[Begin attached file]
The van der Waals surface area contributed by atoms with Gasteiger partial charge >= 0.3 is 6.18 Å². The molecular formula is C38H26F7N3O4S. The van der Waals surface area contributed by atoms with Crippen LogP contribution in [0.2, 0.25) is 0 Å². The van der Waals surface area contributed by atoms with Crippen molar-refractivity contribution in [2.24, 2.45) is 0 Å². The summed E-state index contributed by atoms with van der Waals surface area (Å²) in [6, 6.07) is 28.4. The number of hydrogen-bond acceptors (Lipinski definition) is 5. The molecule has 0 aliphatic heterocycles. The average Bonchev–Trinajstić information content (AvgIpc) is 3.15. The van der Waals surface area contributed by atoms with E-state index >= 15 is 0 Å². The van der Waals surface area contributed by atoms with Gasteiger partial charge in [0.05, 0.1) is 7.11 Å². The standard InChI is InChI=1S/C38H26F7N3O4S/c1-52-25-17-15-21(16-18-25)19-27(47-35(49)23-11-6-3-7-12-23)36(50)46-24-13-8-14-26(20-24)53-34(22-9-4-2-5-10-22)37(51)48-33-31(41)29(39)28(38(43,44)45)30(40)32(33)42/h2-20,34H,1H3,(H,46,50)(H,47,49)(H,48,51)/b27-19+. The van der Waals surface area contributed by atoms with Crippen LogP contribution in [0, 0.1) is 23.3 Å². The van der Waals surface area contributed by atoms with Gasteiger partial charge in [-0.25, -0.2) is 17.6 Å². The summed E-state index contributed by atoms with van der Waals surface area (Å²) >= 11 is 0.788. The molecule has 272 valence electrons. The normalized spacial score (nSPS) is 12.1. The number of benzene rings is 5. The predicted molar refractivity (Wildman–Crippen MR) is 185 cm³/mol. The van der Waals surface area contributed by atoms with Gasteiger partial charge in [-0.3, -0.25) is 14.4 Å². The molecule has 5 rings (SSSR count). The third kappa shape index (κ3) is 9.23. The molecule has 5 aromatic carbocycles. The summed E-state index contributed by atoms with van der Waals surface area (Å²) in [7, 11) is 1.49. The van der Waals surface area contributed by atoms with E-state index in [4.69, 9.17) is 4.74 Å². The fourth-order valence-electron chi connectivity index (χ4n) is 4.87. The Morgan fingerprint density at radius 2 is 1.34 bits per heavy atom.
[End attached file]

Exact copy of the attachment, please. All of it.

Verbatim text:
The van der Waals surface area contributed by atoms with Gasteiger partial charge >= 0.3 is 6.18 Å². The molecular formula is C38H26F7N3O4S. The van der Waals surface area contributed by atoms with Crippen LogP contribution in [0.2, 0.25) is 0 Å². The van der Waals surface area contributed by atoms with Crippen molar-refractivity contribution in [2.24, 2.45) is 0 Å². The summed E-state index contributed by atoms with van der Waals surface area (Å²) in [6, 6.07) is 28.4. The number of hydrogen-bond acceptors (Lipinski definition) is 5. The molecule has 0 aliphatic heterocycles. The average Bonchev–Trinajstić information content (AvgIpc) is 3.15. The van der Waals surface area contributed by atoms with E-state index >= 15 is 0 Å². The van der Waals surface area contributed by atoms with Gasteiger partial charge in [0.05, 0.1) is 7.11 Å². The standard InChI is InChI=1S/C38H26F7N3O4S/c1-52-25-17-15-21(16-18-25)19-27(47-35(49)23-11-6-3-7-12-23)36(50)46-24-13-8-14-26(20-24)53-34(22-9-4-2-5-10-22)37(51)48-33-31(41)29(39)28(38(43,44)45)30(40)32(33)42/h2-20,34H,1H3,(H,46,50)(H,47,49)(H,48,51)/b27-19+. The van der Waals surface area contributed by atoms with Crippen LogP contribution in [0, 0.1) is 23.3 Å². The van der Waals surface area contributed by atoms with Gasteiger partial charge in [-0.25, -0.2) is 17.6 Å². The summed E-state index contributed by atoms with van der Waals surface area (Å²) >= 11 is 0.788. The molecule has 272 valence electrons. The normalized spacial score (nSPS) is 12.1. The number of benzene rings is 5. The predicted molar refractivity (Wildman–Crippen MR) is 185 cm³/mol. The van der Waals surface area contributed by atoms with Gasteiger partial charge in [-0.3, -0.25) is 14.4 Å². The molecule has 5 rings (SSSR count). The third kappa shape index (κ3) is 9.23. The molecule has 5 aromatic carbocycles. The summed E-state index contributed by atoms with van der Waals surface area (Å²) in [7, 11) is 1.49. The van der Waals surface area contributed by atoms with E-state index in [4.69, 9.17) is 4.74 Å². The fourth-order valence-electron chi connectivity index (χ4n) is 4.87. The Morgan fingerprint density at radius 2 is 1.34 bits per heavy atom.